Gastro-Esophageal Reflux Disorder or GERD is a chronic digestive disorder that occurs when an individual’s lower esophageal sphincter is weakened. Contents of the stomach leak upwards from the stomach and into the esophagus, often causing heartburn. This condition that affects approximately 30 millions people across the United States each year can cause severe symptoms such as acid reflux into the upper portion of the esophagus.
Like in other states, individuals charged with a DWI in Minnesota will generally be asked to submit to a breath sample test in order to measure their BAC or blood alcohol concentration. The breath test machine measures breath alcohol or deep lung air.
A person with GERD may be unable to provide an uncontaminated sample of alveolar air or deep lung air needed, and the machine may actually be measuring the alcohol vapors or gases erupting from the stomach into the mouth. The contamination therefore may result in falsely high BAC readings, which means that he or she may be convicted for DWI despite being innocent and may be a valid DUI defense.
Although people complain of digestive conditions such as acid reflux and heartburn from time to time, medical professionals do not often diagnose it as GERD unless signs and symptoms occur more than two times a week. Studies, however, show that roughly 60 percent of those diagnosed with GERD experience the symptoms intermittently, while only about 7 percent experience symptoms of this condition on a daily basis. A person suffering from GERD will likely be taking medication on a regular basis to deal with this problem.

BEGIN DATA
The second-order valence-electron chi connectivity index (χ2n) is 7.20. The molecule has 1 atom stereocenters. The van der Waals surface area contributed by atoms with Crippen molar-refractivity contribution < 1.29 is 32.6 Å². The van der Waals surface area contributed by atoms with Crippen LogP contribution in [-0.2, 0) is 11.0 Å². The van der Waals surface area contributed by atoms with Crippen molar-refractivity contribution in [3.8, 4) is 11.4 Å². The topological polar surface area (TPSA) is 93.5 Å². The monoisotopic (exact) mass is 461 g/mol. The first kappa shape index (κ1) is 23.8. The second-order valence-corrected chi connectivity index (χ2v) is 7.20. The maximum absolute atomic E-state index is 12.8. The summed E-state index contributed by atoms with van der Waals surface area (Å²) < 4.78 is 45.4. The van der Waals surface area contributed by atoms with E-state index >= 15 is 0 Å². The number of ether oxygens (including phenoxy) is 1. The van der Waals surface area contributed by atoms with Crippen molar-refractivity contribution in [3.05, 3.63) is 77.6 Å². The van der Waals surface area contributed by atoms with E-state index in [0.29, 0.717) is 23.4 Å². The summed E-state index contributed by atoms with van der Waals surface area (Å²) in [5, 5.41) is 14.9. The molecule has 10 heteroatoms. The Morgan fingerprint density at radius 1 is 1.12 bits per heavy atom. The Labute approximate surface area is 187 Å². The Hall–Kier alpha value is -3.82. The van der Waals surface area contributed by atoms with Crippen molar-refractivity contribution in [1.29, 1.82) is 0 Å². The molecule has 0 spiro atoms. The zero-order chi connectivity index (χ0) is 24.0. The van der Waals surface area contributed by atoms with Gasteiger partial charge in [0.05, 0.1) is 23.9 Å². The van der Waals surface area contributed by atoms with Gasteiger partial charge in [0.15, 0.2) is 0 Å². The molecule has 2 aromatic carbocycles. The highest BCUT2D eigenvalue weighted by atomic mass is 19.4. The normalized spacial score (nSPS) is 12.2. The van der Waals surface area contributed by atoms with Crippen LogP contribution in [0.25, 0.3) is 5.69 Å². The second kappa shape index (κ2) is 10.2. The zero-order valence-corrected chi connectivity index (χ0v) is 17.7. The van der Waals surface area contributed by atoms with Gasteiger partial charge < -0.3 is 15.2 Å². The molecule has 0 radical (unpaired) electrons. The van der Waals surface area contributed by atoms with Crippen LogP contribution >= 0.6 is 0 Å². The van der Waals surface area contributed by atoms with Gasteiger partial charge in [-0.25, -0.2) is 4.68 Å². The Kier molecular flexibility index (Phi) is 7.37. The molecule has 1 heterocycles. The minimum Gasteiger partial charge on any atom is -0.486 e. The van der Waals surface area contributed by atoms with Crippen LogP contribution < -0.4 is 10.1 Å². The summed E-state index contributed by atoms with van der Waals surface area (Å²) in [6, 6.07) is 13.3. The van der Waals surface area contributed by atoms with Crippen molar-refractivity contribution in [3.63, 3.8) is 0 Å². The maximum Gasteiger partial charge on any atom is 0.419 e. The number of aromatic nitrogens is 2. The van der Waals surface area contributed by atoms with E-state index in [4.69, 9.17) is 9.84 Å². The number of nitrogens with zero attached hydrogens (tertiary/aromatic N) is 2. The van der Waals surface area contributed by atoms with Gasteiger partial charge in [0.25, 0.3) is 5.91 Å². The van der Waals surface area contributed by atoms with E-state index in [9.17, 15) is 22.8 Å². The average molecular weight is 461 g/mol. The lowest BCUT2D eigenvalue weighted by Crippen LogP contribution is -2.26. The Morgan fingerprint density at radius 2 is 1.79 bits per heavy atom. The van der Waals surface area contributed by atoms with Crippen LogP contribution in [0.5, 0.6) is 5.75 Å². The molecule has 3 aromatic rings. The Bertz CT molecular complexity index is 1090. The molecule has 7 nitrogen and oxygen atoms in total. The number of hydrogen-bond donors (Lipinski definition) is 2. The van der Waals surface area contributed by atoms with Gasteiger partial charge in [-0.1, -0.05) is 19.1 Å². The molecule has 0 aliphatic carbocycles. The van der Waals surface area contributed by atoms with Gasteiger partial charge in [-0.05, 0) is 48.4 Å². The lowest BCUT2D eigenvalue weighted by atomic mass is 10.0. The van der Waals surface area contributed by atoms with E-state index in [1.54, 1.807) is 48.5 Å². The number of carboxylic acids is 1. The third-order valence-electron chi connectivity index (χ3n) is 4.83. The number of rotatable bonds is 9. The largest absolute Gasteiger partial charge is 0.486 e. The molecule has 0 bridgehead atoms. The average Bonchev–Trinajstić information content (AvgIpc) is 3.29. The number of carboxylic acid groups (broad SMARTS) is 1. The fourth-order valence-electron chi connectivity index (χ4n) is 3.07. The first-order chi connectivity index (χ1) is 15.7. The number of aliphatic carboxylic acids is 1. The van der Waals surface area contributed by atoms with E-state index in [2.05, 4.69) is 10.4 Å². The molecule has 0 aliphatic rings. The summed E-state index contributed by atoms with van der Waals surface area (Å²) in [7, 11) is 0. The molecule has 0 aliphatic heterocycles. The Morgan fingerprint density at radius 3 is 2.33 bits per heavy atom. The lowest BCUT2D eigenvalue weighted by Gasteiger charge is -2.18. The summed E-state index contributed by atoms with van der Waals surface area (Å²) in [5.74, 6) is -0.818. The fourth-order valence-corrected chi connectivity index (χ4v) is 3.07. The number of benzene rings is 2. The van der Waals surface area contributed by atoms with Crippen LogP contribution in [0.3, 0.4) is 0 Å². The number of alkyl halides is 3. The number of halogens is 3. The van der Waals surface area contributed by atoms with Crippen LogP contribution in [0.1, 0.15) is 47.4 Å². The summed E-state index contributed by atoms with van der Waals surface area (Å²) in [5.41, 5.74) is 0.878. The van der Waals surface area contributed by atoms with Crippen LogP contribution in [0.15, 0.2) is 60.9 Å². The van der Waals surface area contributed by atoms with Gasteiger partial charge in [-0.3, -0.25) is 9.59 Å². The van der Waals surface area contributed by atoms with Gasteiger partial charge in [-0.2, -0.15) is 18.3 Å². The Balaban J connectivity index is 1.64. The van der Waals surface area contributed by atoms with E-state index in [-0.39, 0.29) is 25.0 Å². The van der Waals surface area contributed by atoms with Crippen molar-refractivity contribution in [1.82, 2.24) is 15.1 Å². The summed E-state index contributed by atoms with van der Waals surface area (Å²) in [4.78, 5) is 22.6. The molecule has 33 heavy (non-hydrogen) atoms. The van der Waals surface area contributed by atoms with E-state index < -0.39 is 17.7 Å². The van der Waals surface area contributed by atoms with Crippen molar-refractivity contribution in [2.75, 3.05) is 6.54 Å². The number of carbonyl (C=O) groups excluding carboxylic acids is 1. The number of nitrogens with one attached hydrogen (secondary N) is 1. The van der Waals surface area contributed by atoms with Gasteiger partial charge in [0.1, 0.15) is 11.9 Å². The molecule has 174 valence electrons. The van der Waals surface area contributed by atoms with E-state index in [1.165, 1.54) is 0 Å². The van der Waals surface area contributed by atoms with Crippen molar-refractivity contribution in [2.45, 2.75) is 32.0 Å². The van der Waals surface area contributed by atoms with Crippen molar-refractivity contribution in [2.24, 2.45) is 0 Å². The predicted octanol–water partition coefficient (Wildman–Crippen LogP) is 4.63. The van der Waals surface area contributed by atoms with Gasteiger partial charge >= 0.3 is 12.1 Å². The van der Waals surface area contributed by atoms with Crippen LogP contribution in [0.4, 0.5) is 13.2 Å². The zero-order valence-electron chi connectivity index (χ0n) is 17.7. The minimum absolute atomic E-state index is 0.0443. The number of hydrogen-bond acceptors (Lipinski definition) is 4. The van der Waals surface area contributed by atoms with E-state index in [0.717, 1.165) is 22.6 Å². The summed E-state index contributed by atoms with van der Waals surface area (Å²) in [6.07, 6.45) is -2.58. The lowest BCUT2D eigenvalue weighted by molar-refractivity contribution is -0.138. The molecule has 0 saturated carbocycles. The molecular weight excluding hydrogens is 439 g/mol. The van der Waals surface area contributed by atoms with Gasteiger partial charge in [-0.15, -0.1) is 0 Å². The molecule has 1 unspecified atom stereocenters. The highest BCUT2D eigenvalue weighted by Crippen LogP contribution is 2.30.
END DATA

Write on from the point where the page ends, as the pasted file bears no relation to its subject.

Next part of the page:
While many judges and legal professionals consider the mouth alcohol defense and GERD defense to be highly improbable, there have been numerous cases across the country where GERD was indeed considered as an acceptable DWI defense – one that should not be ruled out entirely.
Many DWI arrests occur late in the evening, when people have consumed alcohol and cases of acid reflux may be worse. If an individual consumes an alcoholic drink while suffering from an episode of acid reflux, then the reflux could push the stomach acid, alcohol, or alcohol vapors from the stomach and into the mouth. Apart from drinking, eating spicy foods, smoking, and even stress have been known to aggravate GERD symptoms. In some instances, severe cases of acid reflux have raised an individual’s BAC by four times the real number.
In other instances, the breath test machine may be measuring mouth alcohol instead of deep lung air. The law typically requires an observation period of about 15 minutes to ensure that the DWI suspect does not vomit or even have hiccups and cause alcohol from the stomach to be read by the machine. If the DWI suspect vomits before taking a breath test, the law enforcement officer is often required to give the suspect a glass of water and wait for 15 minutes before administering another test.
If you are being charged with DWI and have been diagnosed with GERD, be sure to inform your DWI attorney about your condition in order to substantiate the diagnosis. It may be a crucial piece of information to educate the jury about as your GERD may have affected your breath test results.